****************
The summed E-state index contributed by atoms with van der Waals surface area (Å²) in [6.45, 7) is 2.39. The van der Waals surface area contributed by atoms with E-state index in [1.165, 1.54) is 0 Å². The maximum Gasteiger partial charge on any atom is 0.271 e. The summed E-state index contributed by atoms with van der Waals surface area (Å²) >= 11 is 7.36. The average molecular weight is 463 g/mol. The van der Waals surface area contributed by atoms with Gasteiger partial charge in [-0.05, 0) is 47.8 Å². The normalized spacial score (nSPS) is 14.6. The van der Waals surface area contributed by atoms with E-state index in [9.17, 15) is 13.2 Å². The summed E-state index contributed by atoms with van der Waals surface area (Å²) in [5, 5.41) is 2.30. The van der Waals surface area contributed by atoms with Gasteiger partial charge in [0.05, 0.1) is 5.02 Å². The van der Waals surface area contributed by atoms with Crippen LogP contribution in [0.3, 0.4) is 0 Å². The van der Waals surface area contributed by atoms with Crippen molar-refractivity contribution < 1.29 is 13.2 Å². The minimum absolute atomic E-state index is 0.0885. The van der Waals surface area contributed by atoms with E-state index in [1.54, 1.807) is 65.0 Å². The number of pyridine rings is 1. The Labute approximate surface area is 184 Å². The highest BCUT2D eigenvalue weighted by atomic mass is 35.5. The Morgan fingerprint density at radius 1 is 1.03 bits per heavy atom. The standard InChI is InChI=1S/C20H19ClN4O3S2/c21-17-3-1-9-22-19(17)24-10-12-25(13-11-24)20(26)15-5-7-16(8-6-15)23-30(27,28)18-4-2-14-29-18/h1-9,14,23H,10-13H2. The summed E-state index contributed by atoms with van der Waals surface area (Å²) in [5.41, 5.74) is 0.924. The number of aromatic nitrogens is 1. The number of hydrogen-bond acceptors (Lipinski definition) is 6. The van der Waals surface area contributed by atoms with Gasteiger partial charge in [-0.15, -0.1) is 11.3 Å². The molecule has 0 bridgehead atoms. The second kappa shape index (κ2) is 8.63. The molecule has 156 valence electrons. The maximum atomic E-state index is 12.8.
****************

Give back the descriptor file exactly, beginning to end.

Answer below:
The summed E-state index contributed by atoms with van der Waals surface area (Å²) in [6.45, 7) is 2.39. The van der Waals surface area contributed by atoms with E-state index in [1.165, 1.54) is 0 Å². The maximum Gasteiger partial charge on any atom is 0.271 e. The summed E-state index contributed by atoms with van der Waals surface area (Å²) >= 11 is 7.36. The average molecular weight is 463 g/mol. The van der Waals surface area contributed by atoms with Gasteiger partial charge in [-0.05, 0) is 47.8 Å². The normalized spacial score (nSPS) is 14.6. The van der Waals surface area contributed by atoms with E-state index in [9.17, 15) is 13.2 Å². The summed E-state index contributed by atoms with van der Waals surface area (Å²) in [5, 5.41) is 2.30. The van der Waals surface area contributed by atoms with Gasteiger partial charge in [0.05, 0.1) is 5.02 Å². The van der Waals surface area contributed by atoms with Crippen LogP contribution in [0.3, 0.4) is 0 Å². The van der Waals surface area contributed by atoms with Crippen molar-refractivity contribution < 1.29 is 13.2 Å². The minimum absolute atomic E-state index is 0.0885. The van der Waals surface area contributed by atoms with E-state index in [1.54, 1.807) is 65.0 Å². The number of pyridine rings is 1. The Labute approximate surface area is 184 Å². The highest BCUT2D eigenvalue weighted by atomic mass is 35.5. The Morgan fingerprint density at radius 1 is 1.03 bits per heavy atom. The standard InChI is InChI=1S/C20H19ClN4O3S2/c21-17-3-1-9-22-19(17)24-10-12-25(13-11-24)20(26)15-5-7-16(8-6-15)23-30(27,28)18-4-2-14-29-18/h1-9,14,23H,10-13H2. The summed E-state index contributed by atoms with van der Waals surface area (Å²) in [5.41, 5.74) is 0.924. The number of aromatic nitrogens is 1. The number of hydrogen-bond acceptors (Lipinski definition) is 6. The van der Waals surface area contributed by atoms with Gasteiger partial charge in [-0.15, -0.1) is 11.3 Å². The molecule has 0 bridgehead atoms. The second kappa shape index (κ2) is 8.63. The molecule has 156 valence electrons. The maximum atomic E-state index is 12.8.